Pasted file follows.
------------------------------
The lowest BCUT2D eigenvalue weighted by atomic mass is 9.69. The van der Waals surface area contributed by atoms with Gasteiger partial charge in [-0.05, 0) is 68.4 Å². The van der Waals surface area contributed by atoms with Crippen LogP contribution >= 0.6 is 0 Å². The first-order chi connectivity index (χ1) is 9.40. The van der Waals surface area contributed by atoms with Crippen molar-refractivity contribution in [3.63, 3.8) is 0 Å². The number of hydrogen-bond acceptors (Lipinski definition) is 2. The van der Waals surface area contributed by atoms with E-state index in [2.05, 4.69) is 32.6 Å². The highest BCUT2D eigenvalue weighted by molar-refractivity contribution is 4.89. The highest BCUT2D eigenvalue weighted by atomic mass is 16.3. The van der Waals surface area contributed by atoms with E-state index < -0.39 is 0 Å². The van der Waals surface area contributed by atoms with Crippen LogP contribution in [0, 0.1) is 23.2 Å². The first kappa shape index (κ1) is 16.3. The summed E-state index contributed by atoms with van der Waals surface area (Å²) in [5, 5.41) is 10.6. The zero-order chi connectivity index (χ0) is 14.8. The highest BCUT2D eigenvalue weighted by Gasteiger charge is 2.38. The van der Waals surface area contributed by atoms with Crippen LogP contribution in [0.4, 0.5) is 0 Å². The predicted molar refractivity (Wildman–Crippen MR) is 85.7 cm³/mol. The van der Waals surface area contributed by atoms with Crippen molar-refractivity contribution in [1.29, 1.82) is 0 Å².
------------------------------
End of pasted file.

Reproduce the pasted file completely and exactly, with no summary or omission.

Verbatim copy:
The lowest BCUT2D eigenvalue weighted by atomic mass is 9.69. The van der Waals surface area contributed by atoms with Gasteiger partial charge in [-0.05, 0) is 68.4 Å². The van der Waals surface area contributed by atoms with Crippen LogP contribution >= 0.6 is 0 Å². The first-order chi connectivity index (χ1) is 9.40. The van der Waals surface area contributed by atoms with Crippen molar-refractivity contribution in [3.63, 3.8) is 0 Å². The number of hydrogen-bond acceptors (Lipinski definition) is 2. The van der Waals surface area contributed by atoms with E-state index in [2.05, 4.69) is 32.6 Å². The highest BCUT2D eigenvalue weighted by molar-refractivity contribution is 4.89. The highest BCUT2D eigenvalue weighted by atomic mass is 16.3. The van der Waals surface area contributed by atoms with E-state index < -0.39 is 0 Å². The van der Waals surface area contributed by atoms with Crippen LogP contribution in [0, 0.1) is 23.2 Å². The first kappa shape index (κ1) is 16.3. The summed E-state index contributed by atoms with van der Waals surface area (Å²) in [5, 5.41) is 10.6. The zero-order chi connectivity index (χ0) is 14.8. The highest BCUT2D eigenvalue weighted by Gasteiger charge is 2.38. The van der Waals surface area contributed by atoms with Crippen LogP contribution in [0.4, 0.5) is 0 Å². The predicted molar refractivity (Wildman–Crippen MR) is 85.7 cm³/mol. The van der Waals surface area contributed by atoms with Crippen molar-refractivity contribution in [1.29, 1.82) is 0 Å².